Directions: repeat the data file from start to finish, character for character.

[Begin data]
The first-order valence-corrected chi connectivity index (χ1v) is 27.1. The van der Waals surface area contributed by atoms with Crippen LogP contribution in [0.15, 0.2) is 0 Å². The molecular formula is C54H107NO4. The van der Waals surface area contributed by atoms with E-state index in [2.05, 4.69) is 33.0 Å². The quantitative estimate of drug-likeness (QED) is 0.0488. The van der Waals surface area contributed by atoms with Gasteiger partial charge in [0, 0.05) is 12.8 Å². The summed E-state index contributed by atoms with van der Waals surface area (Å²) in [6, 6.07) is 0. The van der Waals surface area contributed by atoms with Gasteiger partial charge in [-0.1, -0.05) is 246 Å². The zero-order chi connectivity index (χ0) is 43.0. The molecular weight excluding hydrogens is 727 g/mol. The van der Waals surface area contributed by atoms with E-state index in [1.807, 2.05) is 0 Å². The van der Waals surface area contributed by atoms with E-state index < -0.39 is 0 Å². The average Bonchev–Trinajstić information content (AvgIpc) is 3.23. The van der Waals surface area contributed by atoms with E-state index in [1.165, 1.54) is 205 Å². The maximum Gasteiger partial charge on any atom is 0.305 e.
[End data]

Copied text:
The first-order valence-corrected chi connectivity index (χ1v) is 27.1. The van der Waals surface area contributed by atoms with Crippen LogP contribution in [0.15, 0.2) is 0 Å². The molecular formula is C54H107NO4. The van der Waals surface area contributed by atoms with E-state index in [2.05, 4.69) is 33.0 Å². The quantitative estimate of drug-likeness (QED) is 0.0488. The van der Waals surface area contributed by atoms with Gasteiger partial charge in [0, 0.05) is 12.8 Å². The summed E-state index contributed by atoms with van der Waals surface area (Å²) in [6, 6.07) is 0. The van der Waals surface area contributed by atoms with Gasteiger partial charge in [-0.1, -0.05) is 246 Å². The zero-order chi connectivity index (χ0) is 43.0. The molecular weight excluding hydrogens is 727 g/mol. The van der Waals surface area contributed by atoms with E-state index in [1.807, 2.05) is 0 Å². The van der Waals surface area contributed by atoms with E-state index < -0.39 is 0 Å². The average Bonchev–Trinajstić information content (AvgIpc) is 3.23. The van der Waals surface area contributed by atoms with E-state index in [1.165, 1.54) is 205 Å². The maximum Gasteiger partial charge on any atom is 0.305 e.